Frank Darabont did his best directing on Shawshank Redemption and The Green Mile. After doing an episode of The Shield, handheld, where you can’t tell who directed without reading the credits, he applied that slapdash approach to The Mist — but even within that he found places where expert directing does shine through. There was still some stillness and steadiness allowed. His Walking Dead episodes are solidly directed, as is his Mob City series that was short lived. People may consider him too specific and too perfectionist and willing to send overly honest (rude) e-mails. Still, he is qualified and should be directing more.
Jane Campion has made well storyboarded movies on topics that don’t excite me but I appreciate her confident use of the frame.
Steven Spielberg has compromised his brand as a director by being a producer credited on Michael bay Transformers movies and other films. The general public might make less distinction between producer and director, even if Spielberg lately as a rule will not even look at the cut until it is done. But Spielberg is the master of using screen grammar and applying it in the interpretation of a script. He also has the intuition to see what might be improved by new writers on a script, as with bringing in Josh Singer the Spotlight writer to improve the Liz Hannah script that came through Amy Pascal.

James Wan is getting into a similar boat, with many projects announced as being produced by him and nothing said about he director(s). It is like if someone is a talented dancer (the director) and there is an expectation that he or she must also be able to secure a stage and auditorium in which the dance can occur (the producer). Frankly a phone call from a Spielberg or Wan may be all the producing they have to do and then they can delegate the phone calls and hiring and make notes on the scripts.
As an exercise, if you can make it through the Fifth and Sixth Fast and Furious movies directed by Justin Lin, and you take some smelling salts to wake up and you can watch Furious 7 directed by James Wan you might feel in your unconscious at least a strong shift in how the frame is used. For me watching 6 and then 7 it was like night and day. I pushed myself to make it through 6 which felt very delegated and arbitrary. Furious 7 remained engaging and had a more strict adherence to film grammar. You might think Lin did a good job on Star Trek Beyond, but I think that movie was helped by a pretty solid script by Simon Pegg and we don’t know how much was delegated. Maybe the rear shot of the impulse drives before they took off was the equivalent of a smoking tail pipe shot in his car chase movies. But in terms of overall body of work Wan is the one whose name as director will instill confidence.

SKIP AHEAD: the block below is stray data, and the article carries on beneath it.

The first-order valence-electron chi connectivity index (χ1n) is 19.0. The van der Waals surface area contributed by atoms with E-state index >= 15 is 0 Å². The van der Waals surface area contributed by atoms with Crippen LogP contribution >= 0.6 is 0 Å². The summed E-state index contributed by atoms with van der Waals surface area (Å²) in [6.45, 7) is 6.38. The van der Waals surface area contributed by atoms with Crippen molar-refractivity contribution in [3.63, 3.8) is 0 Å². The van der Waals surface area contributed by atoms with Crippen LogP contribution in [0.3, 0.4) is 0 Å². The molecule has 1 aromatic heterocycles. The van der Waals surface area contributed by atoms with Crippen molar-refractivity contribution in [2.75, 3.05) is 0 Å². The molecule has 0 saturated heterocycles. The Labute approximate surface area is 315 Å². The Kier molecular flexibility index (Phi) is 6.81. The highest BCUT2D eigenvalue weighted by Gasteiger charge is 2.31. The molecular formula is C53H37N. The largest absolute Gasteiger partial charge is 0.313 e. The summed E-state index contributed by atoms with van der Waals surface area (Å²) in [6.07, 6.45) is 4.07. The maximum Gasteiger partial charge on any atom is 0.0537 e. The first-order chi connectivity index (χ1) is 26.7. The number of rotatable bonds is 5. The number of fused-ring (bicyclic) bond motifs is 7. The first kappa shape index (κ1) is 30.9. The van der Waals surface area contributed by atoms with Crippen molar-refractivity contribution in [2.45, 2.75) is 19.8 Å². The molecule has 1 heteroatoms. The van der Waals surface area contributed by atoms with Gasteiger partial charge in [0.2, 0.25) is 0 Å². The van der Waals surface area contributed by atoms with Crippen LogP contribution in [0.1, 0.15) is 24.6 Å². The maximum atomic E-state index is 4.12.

Tim Burton has admitted he would not know a good script if it hot him in the head. His movies are admired for the art direction and his direction. Ed Wood is a great script, as is Big Eyes, and maybe Beetlejuice. The main criticism of his movies will have to do with plotting and script.
Kevin Smith has said that you don’t need talent to be a director. He has said of his jobs on The Flash and Supergirl that those crews will make the show with or without a director and so he just brings doughnuts for them and people like having him around as a reassuring presence but the nuts and bolts of covering a talking heads dialogue scene are basic and action scenes are mostly predetermined by a team who already have a name for any “new” shot ideas he might come up with.

David Benioff and D.B. Weiss are set to be all-powerful overlords of Star Wars (maybe Knights of the Old Republic) while under the thumb of a woman who thinks of anything white or male-targeted as problematic. Are these two writers going to join the Director’s Guild? Or will they be looking at someone with proven visual punctuation skills to direct? In the current trend, it seems like writers can just be “team leaders” who delegate a lot of what we consider directing. If a Rian Johnson comes in to direct, it is possible that we would have to be less worried about his input than Kennedy’s input and that of her chosen Lucasfilm Story Group that may analyze plot the way Salon or theMarySue analyzes it, with identity politics as the primary concern. A Luke that responds to Rey aiming a lightsaber down at him with a force push he had demonstrated moments before would be logical and dramatically correct but not part of the old-man-wrong, young-woman-right nonsense that was being sold.